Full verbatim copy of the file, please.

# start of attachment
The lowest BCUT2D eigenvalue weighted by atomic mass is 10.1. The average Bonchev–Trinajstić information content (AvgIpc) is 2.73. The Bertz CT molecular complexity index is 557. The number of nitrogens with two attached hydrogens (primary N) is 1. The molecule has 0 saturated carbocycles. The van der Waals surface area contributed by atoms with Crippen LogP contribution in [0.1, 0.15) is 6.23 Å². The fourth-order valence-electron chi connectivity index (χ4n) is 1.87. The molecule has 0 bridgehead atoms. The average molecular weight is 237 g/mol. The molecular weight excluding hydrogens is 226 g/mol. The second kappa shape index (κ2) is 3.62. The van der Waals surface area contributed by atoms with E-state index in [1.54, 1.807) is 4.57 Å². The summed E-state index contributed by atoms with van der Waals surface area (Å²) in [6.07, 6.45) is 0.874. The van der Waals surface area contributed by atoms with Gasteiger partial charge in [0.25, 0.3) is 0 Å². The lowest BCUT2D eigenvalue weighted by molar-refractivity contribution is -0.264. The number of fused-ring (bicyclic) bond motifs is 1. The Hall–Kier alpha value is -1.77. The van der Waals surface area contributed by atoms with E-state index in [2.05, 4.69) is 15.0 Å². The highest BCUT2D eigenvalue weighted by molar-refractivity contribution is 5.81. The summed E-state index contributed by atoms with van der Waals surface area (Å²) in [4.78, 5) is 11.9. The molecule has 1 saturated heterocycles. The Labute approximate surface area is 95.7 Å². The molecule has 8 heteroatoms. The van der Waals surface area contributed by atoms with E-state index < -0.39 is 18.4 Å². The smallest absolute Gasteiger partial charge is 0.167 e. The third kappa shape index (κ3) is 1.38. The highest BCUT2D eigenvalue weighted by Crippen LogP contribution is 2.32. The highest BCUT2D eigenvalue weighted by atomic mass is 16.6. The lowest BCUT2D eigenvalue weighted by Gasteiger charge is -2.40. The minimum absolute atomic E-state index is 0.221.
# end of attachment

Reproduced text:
The lowest BCUT2D eigenvalue weighted by atomic mass is 10.1. The average Bonchev–Trinajstić information content (AvgIpc) is 2.73. The Bertz CT molecular complexity index is 557. The number of nitrogens with two attached hydrogens (primary N) is 1. The molecule has 0 saturated carbocycles. The van der Waals surface area contributed by atoms with Crippen LogP contribution in [0.1, 0.15) is 6.23 Å². The fourth-order valence-electron chi connectivity index (χ4n) is 1.87. The molecule has 0 bridgehead atoms. The average molecular weight is 237 g/mol. The molecular weight excluding hydrogens is 226 g/mol. The second kappa shape index (κ2) is 3.62. The van der Waals surface area contributed by atoms with E-state index in [1.54, 1.807) is 4.57 Å². The summed E-state index contributed by atoms with van der Waals surface area (Å²) in [6.07, 6.45) is 0.874. The van der Waals surface area contributed by atoms with Gasteiger partial charge in [0.25, 0.3) is 0 Å². The lowest BCUT2D eigenvalue weighted by molar-refractivity contribution is -0.264. The number of fused-ring (bicyclic) bond motifs is 1. The Hall–Kier alpha value is -1.77. The van der Waals surface area contributed by atoms with E-state index in [2.05, 4.69) is 15.0 Å². The highest BCUT2D eigenvalue weighted by molar-refractivity contribution is 5.81. The summed E-state index contributed by atoms with van der Waals surface area (Å²) in [4.78, 5) is 11.9. The molecule has 1 saturated heterocycles. The Labute approximate surface area is 95.7 Å². The molecule has 8 heteroatoms. The van der Waals surface area contributed by atoms with E-state index < -0.39 is 18.4 Å². The smallest absolute Gasteiger partial charge is 0.167 e. The third kappa shape index (κ3) is 1.38. The highest BCUT2D eigenvalue weighted by Crippen LogP contribution is 2.32. The highest BCUT2D eigenvalue weighted by atomic mass is 16.6. The lowest BCUT2D eigenvalue weighted by Gasteiger charge is -2.40. The minimum absolute atomic E-state index is 0.221.